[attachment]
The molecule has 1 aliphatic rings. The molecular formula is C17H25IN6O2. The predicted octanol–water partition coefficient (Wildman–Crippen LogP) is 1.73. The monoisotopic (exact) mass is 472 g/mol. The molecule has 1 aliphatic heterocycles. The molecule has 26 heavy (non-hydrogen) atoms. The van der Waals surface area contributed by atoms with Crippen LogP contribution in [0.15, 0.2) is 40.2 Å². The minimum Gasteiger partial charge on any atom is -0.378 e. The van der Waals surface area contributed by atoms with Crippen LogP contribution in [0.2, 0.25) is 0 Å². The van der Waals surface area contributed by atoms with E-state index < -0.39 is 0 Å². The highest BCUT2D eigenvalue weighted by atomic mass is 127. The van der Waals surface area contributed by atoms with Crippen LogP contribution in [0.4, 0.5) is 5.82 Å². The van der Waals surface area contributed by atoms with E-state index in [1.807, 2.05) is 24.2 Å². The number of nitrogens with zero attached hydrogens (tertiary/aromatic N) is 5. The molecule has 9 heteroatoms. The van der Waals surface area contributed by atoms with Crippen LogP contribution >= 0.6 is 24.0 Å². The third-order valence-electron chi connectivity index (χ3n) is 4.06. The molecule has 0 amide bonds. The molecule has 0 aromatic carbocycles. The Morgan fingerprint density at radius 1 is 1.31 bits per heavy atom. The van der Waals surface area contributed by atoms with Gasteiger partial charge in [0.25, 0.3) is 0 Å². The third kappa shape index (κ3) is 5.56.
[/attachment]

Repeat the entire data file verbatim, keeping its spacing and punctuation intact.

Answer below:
The molecule has 1 aliphatic rings. The molecular formula is C17H25IN6O2. The predicted octanol–water partition coefficient (Wildman–Crippen LogP) is 1.73. The monoisotopic (exact) mass is 472 g/mol. The molecule has 1 aliphatic heterocycles. The molecule has 26 heavy (non-hydrogen) atoms. The van der Waals surface area contributed by atoms with Crippen LogP contribution in [0.15, 0.2) is 40.2 Å². The minimum Gasteiger partial charge on any atom is -0.378 e. The van der Waals surface area contributed by atoms with Crippen LogP contribution in [0.2, 0.25) is 0 Å². The van der Waals surface area contributed by atoms with E-state index < -0.39 is 0 Å². The highest BCUT2D eigenvalue weighted by atomic mass is 127. The van der Waals surface area contributed by atoms with Crippen LogP contribution in [0.4, 0.5) is 5.82 Å². The van der Waals surface area contributed by atoms with E-state index in [1.807, 2.05) is 24.2 Å². The number of nitrogens with zero attached hydrogens (tertiary/aromatic N) is 5. The molecule has 9 heteroatoms. The van der Waals surface area contributed by atoms with Crippen LogP contribution >= 0.6 is 24.0 Å². The third-order valence-electron chi connectivity index (χ3n) is 4.06. The molecule has 0 amide bonds. The molecule has 0 aromatic carbocycles. The Morgan fingerprint density at radius 1 is 1.31 bits per heavy atom. The van der Waals surface area contributed by atoms with Gasteiger partial charge in [0.25, 0.3) is 0 Å². The third kappa shape index (κ3) is 5.56.